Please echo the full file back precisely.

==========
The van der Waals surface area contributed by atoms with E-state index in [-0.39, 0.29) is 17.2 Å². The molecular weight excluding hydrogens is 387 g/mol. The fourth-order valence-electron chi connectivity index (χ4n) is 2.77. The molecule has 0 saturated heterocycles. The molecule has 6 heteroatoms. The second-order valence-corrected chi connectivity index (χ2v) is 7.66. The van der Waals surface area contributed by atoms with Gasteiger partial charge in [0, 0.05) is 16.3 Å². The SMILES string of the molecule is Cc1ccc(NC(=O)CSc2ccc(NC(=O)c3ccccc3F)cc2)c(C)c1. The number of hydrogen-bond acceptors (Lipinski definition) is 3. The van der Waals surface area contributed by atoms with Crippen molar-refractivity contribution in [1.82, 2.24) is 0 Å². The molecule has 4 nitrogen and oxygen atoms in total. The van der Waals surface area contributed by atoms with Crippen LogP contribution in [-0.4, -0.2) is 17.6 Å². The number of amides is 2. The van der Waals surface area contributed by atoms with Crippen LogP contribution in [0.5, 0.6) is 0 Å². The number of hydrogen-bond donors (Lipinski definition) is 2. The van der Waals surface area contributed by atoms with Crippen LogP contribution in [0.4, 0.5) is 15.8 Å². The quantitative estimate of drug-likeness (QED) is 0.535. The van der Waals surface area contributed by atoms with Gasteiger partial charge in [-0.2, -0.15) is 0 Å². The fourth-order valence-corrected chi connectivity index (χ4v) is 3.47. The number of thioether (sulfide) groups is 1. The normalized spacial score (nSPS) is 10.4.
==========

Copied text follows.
The van der Waals surface area contributed by atoms with E-state index in [-0.39, 0.29) is 17.2 Å². The molecular weight excluding hydrogens is 387 g/mol. The fourth-order valence-electron chi connectivity index (χ4n) is 2.77. The molecule has 0 saturated heterocycles. The molecule has 6 heteroatoms. The second-order valence-corrected chi connectivity index (χ2v) is 7.66. The van der Waals surface area contributed by atoms with Gasteiger partial charge in [0, 0.05) is 16.3 Å². The SMILES string of the molecule is Cc1ccc(NC(=O)CSc2ccc(NC(=O)c3ccccc3F)cc2)c(C)c1. The number of hydrogen-bond acceptors (Lipinski definition) is 3. The van der Waals surface area contributed by atoms with Crippen molar-refractivity contribution in [1.82, 2.24) is 0 Å². The molecule has 4 nitrogen and oxygen atoms in total. The van der Waals surface area contributed by atoms with Crippen LogP contribution in [-0.4, -0.2) is 17.6 Å². The number of amides is 2. The van der Waals surface area contributed by atoms with Crippen LogP contribution in [0.5, 0.6) is 0 Å². The number of hydrogen-bond donors (Lipinski definition) is 2. The van der Waals surface area contributed by atoms with Crippen LogP contribution in [0.4, 0.5) is 15.8 Å². The quantitative estimate of drug-likeness (QED) is 0.535. The van der Waals surface area contributed by atoms with Gasteiger partial charge in [-0.2, -0.15) is 0 Å². The fourth-order valence-corrected chi connectivity index (χ4v) is 3.47. The number of thioether (sulfide) groups is 1. The normalized spacial score (nSPS) is 10.4.